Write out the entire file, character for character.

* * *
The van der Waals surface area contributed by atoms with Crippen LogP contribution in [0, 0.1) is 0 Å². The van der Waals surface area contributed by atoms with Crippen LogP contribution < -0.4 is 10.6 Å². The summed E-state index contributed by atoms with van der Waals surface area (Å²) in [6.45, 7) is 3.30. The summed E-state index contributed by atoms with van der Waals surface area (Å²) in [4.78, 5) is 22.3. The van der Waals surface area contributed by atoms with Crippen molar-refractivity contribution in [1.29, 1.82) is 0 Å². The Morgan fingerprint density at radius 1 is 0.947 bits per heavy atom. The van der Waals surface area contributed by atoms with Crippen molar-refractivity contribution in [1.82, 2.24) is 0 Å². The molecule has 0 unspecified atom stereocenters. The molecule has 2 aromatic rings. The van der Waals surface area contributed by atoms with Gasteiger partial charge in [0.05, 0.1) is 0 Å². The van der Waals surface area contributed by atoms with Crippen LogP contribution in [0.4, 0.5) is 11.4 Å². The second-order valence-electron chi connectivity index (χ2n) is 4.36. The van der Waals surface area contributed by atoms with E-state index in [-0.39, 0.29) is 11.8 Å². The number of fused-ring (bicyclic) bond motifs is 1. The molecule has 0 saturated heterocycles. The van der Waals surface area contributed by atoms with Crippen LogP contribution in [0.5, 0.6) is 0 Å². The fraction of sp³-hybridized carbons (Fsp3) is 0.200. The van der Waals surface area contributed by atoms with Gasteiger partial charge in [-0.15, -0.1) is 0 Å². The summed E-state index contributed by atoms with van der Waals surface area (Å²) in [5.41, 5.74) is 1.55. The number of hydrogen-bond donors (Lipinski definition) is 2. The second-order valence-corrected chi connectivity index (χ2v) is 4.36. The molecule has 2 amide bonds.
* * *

The van der Waals surface area contributed by atoms with Crippen LogP contribution in [0, 0.1) is 0 Å². The van der Waals surface area contributed by atoms with Crippen LogP contribution < -0.4 is 10.6 Å². The summed E-state index contributed by atoms with van der Waals surface area (Å²) in [6.45, 7) is 3.30. The summed E-state index contributed by atoms with van der Waals surface area (Å²) in [4.78, 5) is 22.3. The van der Waals surface area contributed by atoms with Crippen molar-refractivity contribution in [1.29, 1.82) is 0 Å². The Morgan fingerprint density at radius 1 is 0.947 bits per heavy atom. The van der Waals surface area contributed by atoms with Crippen molar-refractivity contribution in [1.82, 2.24) is 0 Å². The molecule has 0 unspecified atom stereocenters. The molecule has 2 aromatic rings. The van der Waals surface area contributed by atoms with Gasteiger partial charge in [0.05, 0.1) is 0 Å². The van der Waals surface area contributed by atoms with Crippen LogP contribution in [0.4, 0.5) is 11.4 Å². The second-order valence-electron chi connectivity index (χ2n) is 4.36. The van der Waals surface area contributed by atoms with E-state index in [-0.39, 0.29) is 11.8 Å². The number of fused-ring (bicyclic) bond motifs is 1. The molecule has 0 saturated heterocycles. The van der Waals surface area contributed by atoms with Crippen LogP contribution in [0.5, 0.6) is 0 Å². The fraction of sp³-hybridized carbons (Fsp3) is 0.200. The van der Waals surface area contributed by atoms with Gasteiger partial charge in [-0.15, -0.1) is 0 Å². The summed E-state index contributed by atoms with van der Waals surface area (Å²) in [5.41, 5.74) is 1.55. The number of hydrogen-bond donors (Lipinski definition) is 2. The second-order valence-corrected chi connectivity index (χ2v) is 4.36. The molecule has 2 amide bonds.